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Article

Exploring the Use of a Sanitation Safety Plan Framework to Identify Key Hazards in First Nations Wastewater Systems

1
Department of Civil and Environmental Engineering, University of Massachusetts, Amherst Campus, Amherst, MA 01003, USA
2
Department of Civil and Resource Engineering, Dalhousie University, Halifax, NS B3H 4R2, Canada
*
Author to whom correspondence should be addressed.
Academic Editor: Caetano C. Dorea
Water 2021, 13(11), 1454; https://doi.org/10.3390/w13111454
Received: 5 April 2021 / Revised: 7 May 2021 / Accepted: 20 May 2021 / Published: 22 May 2021
(This article belongs to the Section Water Resources Management, Policy and Governance)
First Nations communities in Canada have a documented history of sub-standard water quality. While efforts have been made to address drinking water quality, little has been done to address longstanding challenges in wastewater systems. This study developed a hazard identification checklist using a sanitation safety plan (SSP) framework to characterize potential hazards in 29 First Nations wastewater systems in Atlantic Canada. System types included in this study included centralized, decentralized, and municipal transfer agreements (MTAs). Using past system assessment reports, potential hazardous events were evaluated along the sanitation chain to assess risk within systems. Overall, 69% of hazardous events had an unknown level of risk while 7% were high-risk. This research found that decentralized systems and MTAs have poorly characterized risk due to a lack of documentation and communication. The presence of significant knowledge deficits and high-risk hazards in centralized systems cause risk propagation and accumulation along the sanitation chain, resulting in potential effluent quality concerns. This desktop study demonstrates that an SSP approach offers an alternative assessment process to the regulatory approach currently being used by proposing an enhanced systemic understanding of risk that can inform management practices and integrate the plurality of stakeholders involved in these systems. View Full-Text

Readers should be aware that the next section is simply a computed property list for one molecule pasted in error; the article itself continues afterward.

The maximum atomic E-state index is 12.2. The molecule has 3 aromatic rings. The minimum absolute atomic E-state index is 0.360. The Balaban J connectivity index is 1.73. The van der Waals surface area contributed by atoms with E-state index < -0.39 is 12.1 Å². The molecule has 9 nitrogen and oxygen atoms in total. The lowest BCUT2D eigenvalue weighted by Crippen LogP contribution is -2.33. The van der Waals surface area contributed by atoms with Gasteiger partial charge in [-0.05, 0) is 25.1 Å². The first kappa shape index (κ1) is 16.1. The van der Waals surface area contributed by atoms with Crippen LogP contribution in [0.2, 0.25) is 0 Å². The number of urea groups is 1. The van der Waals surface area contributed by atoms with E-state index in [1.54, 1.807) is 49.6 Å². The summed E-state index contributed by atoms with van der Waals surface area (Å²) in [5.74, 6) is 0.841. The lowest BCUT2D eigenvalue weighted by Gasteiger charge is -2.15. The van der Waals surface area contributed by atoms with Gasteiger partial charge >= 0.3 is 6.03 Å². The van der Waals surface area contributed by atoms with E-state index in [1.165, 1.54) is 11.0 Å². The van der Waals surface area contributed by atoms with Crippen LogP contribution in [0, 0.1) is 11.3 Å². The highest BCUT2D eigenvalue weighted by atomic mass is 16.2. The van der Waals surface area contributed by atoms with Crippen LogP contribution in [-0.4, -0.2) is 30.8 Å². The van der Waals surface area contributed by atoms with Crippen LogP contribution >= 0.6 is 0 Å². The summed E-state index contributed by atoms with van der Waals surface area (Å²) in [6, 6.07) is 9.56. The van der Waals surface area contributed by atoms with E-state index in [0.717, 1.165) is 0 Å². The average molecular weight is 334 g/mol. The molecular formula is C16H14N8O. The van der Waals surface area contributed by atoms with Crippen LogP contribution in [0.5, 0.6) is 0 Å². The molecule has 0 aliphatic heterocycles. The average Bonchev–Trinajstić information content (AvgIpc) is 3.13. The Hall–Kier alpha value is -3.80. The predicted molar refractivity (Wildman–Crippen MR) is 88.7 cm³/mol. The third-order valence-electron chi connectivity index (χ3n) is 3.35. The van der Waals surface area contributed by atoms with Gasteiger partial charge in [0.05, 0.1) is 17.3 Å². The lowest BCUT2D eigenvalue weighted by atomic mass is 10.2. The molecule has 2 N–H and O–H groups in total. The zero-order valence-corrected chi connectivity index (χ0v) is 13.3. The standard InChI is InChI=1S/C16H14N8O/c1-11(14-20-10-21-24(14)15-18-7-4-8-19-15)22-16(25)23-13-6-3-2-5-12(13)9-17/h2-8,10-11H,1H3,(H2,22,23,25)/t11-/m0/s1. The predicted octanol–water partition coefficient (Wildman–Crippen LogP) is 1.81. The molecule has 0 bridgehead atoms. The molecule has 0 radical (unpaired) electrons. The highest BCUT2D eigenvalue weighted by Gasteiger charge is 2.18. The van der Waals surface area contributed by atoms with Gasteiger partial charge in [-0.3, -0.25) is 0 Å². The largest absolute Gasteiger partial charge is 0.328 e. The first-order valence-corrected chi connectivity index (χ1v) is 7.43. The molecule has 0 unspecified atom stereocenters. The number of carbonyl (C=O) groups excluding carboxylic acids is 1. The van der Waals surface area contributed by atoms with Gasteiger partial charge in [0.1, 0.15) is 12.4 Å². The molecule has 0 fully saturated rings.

Keywords: sanitation safety planning; hazard; wastewater management; sanitation management; operational risk sanitation safety planning; hazard; wastewater management; sanitation management; operational risk
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MDPI and ACS Style

Lane, K.; Fuller, M.; Stanhope, T.; Stoddart, A. Exploring the Use of a Sanitation Safety Plan Framework to Identify Key Hazards in First Nations Wastewater Systems. Water 2021, 13, 1454. https://doi.org/10.3390/w13111454

AMA Style

Lane K, Fuller M, Stanhope T, Stoddart A. Exploring the Use of a Sanitation Safety Plan Framework to Identify Key Hazards in First Nations Wastewater Systems. Water. 2021; 13(11):1454. https://doi.org/10.3390/w13111454

Chicago/Turabian Style

Lane, Kaycie, Megan Fuller, Toni Stanhope, and Amina Stoddart. 2021. "Exploring the Use of a Sanitation Safety Plan Framework to Identify Key Hazards in First Nations Wastewater Systems" Water 13, no. 11: 1454. https://doi.org/10.3390/w13111454

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